Nacogdoches stained-glass business will feel effects from new more-stringent EPA rules

Nacogdoches stained-glass business will feel effects from new more-stringent EPA rules
Bright, vivid colors of stained glass require the use of heavy metals during manufacturing. The EPA is enforcing rules about emissions at glass companies. (Source: KTRE Staff)
Bright, vivid colors of stained glass require the use of heavy metals during manufacturing. The EPA is enforcing rules about emissions at glass companies. (Source: KTRE Staff)
Spectrum Glass is closing its doors this summer. Darby buys about 50% of his supply from that company. (Source: KTRE Staff)
Spectrum Glass is closing its doors this summer. Darby buys about 50% of his supply from that company. (Source: KTRE Staff)

NACOGDOCHES, TX (KTRE) - The price of stained glass is about to go up. In addition, its availability will become more difficult.

East Texas News visited with Glass Castles, a popular stained glass business in Nacogdoches, to find out why.

Young students taking stained glass lessons at Glass Castles select brightly colored stain glass for their projects.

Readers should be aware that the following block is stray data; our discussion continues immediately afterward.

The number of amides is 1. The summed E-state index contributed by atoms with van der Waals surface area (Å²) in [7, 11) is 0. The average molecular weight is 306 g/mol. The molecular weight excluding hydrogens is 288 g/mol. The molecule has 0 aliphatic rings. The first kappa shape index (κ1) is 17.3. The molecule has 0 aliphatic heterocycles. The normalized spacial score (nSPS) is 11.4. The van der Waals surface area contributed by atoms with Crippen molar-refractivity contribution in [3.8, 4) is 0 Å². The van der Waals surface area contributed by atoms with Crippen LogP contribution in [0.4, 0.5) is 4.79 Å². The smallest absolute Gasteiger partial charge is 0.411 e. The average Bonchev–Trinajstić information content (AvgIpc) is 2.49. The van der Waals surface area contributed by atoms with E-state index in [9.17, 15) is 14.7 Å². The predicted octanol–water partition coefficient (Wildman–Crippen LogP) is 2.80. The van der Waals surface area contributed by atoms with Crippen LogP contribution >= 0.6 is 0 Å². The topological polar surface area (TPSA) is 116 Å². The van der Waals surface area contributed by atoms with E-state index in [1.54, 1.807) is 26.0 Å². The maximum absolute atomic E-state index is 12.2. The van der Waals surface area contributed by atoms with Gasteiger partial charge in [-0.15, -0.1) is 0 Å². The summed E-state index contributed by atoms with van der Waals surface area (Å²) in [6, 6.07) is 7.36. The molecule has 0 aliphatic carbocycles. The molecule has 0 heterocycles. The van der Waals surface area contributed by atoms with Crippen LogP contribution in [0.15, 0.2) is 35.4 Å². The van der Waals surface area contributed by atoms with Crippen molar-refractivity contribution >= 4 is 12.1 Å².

What they may not realize those vivid colors are created by heavy metals.

"Cobalt, those are made in the hot colors. Reds, yellows, oranges," said David Darby, the co-owner of Glass Castles. "Cadmium, I believe is what makes it green."

The same colors are used in many designs, such as an American eagle, at the shop. but lately, the industry isn't feeling too patriotic. The Environmental Protection Agency is enforcing new rules about emissions at glass manufacturing companies.

"They're making everybody come up to a standard above what it used to be and that's going to cost a lot of money," Darby said.

Spectrum Glass Company, one of the largest of the five major stained glass suppliers in the U.S., is closing its Washington plant this summer.  About half of Darby's sales come from the plant that makes the more affordable glass which is popular with students and hobbyists.

"It's cutting off the life blood for a place like mine that sells raw stained glass to the public," Darby said.

Darby estimates stained glass prices will increase by at least 15 percent. Commissions, such as these church windows, will begin to cost generous donors and others more money.

"So some of those things like that we're going to have to go to other sources which may be more expensive," Darby said.

Lessons may go up and most certainly supplies. The upcoming changes are a reflection on a not so bright future for the stained glass industry.

Darby says he will keep his inventory on hand for as long as it's available. Other suppliers have made the necessary changes to their plants or have found ways to manufacturer their stained glass without heavy metals.

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